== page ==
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Rocky Mountain Flowers: The Daring Life and Art of Pioneering Plant Ecologist Edith Clements

“There seems little doubt that the application of the principles of ecology to human affairs, whether personal, national or world-wide, would go far in solving the problems that beset us.” …

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Frida Kahlo’s Passionate Love Letter to Photographer Nickolas Muray, Who Took Her Most Famous Portrait

“Through your words I feel so close to you that I can feel your laughter, so clean and honest.” …

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The Decades-Old Classic That Became the Ultimate Pandemic Poem

“The art of losing isn’t hard to master.” …

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Mass, Energy, and How Literature Transforms the Dead Weight of Being: Jeanette Winterson on Why We Read

“Books read us back to ourselves… The escape into another story reminds us that we too are another story. Not caught, not confined, not predestined.” …

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Confucius on Good Government, the 6 Steps to a Harmonious Society, and Self-Discipline as the Key to Democracy

“Things have roots and branches… If the root be in confusion, nothing will be well governed.” …

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The Boy Whose Head Was Filled with Stars: The Inspiring Illustrated Story of How Edwin Hubble Revolutionized Our Understanding of the Universe

“We do not know why we are born into the world, but we can try to find out what sort of world it is.” …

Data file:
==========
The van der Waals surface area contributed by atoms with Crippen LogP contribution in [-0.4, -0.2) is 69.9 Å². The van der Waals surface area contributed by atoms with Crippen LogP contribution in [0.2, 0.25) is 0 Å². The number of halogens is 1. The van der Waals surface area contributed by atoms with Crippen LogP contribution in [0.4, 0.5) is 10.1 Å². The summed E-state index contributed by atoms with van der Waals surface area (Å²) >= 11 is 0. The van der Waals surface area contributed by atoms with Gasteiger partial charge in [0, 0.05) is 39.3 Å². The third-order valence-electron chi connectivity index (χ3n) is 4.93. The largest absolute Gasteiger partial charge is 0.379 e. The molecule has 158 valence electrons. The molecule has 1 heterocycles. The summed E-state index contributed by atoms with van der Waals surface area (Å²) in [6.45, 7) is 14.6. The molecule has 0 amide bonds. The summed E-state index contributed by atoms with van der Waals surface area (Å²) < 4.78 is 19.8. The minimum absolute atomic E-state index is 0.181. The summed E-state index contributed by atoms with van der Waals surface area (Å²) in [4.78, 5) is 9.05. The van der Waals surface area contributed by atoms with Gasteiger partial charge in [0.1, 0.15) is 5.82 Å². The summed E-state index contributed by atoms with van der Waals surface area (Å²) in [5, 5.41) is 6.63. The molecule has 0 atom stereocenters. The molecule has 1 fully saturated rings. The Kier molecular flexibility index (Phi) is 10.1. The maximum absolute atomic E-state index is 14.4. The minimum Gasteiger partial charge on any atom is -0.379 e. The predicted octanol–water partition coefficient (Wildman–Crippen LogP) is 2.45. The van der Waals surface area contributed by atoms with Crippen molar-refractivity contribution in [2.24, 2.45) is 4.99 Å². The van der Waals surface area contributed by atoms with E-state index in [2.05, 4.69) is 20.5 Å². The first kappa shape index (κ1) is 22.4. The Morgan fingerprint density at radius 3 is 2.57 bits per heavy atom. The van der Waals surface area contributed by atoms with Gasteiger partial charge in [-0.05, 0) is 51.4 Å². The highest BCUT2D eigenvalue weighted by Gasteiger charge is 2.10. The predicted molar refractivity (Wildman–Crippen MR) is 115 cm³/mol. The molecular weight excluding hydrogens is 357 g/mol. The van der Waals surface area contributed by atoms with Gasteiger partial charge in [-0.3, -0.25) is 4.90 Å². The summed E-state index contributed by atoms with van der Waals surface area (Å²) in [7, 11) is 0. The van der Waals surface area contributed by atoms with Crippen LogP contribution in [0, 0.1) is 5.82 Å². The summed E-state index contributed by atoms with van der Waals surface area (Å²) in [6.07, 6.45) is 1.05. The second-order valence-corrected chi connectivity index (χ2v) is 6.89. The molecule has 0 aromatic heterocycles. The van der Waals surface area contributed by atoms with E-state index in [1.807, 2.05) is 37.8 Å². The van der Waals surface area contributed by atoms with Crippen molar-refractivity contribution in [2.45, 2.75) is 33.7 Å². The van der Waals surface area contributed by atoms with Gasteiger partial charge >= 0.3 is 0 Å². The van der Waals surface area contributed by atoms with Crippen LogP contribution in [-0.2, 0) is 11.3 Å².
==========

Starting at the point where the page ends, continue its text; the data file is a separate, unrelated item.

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Loops, the Limits of Language, the Paradoxical Loneliness of “I Love You,” and What Keeps Love Alive

“The very task of love and of language is to give to one and the same phrase inflections which will be forever new.” …

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The Blue Hour: A Stunning Illustrated Celebration of Nature’s Rarest Color

“The day ends. The night falls. And in between… there is the blue hour.” …

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Why We Like What We Like: Poet and Philosopher George Santayana on the Formation and Confirmation of Our Standards and Sensibilities

“Half our standards come from our first masters, and the other half from our first loves.” …

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Toni Morrison on the Body as an Instrument of Joy, Sanity, and Self-Love

“Love your hands! Love them. Raise them up and kiss them… Love your neck; put a hand on it, grace it, stroke it and hold it up… Love your heart. For this is the prize.” …

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The Snail with the Right Heart: A True Story

A love story, a time story, an invitation not to mistake difference for defect and to welcome, across the accordion scales of time and space, diversity as nature’s wellspring of resilience and beauty. …

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New Year’s Eve: Astronomer and Poet Rebecca Elson’s Spare, Stunning Meditation on the Mystery of Being

The wonder of wading into the black lake boiling with light. …

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To Be an Earth Ecstatic: Poet Diane Ackerman on the Spirituality of Wonder Without Religion

Branchings of belief from the lovely common root of “holy” and “whole” in the interleaving of all things. …

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Favorite Books of 2020

Audre Lorde, Keith Haring, Bruce Lee, chance, love, black holes, constraint as a catalyst of creativity, and a whisper of Whitman. …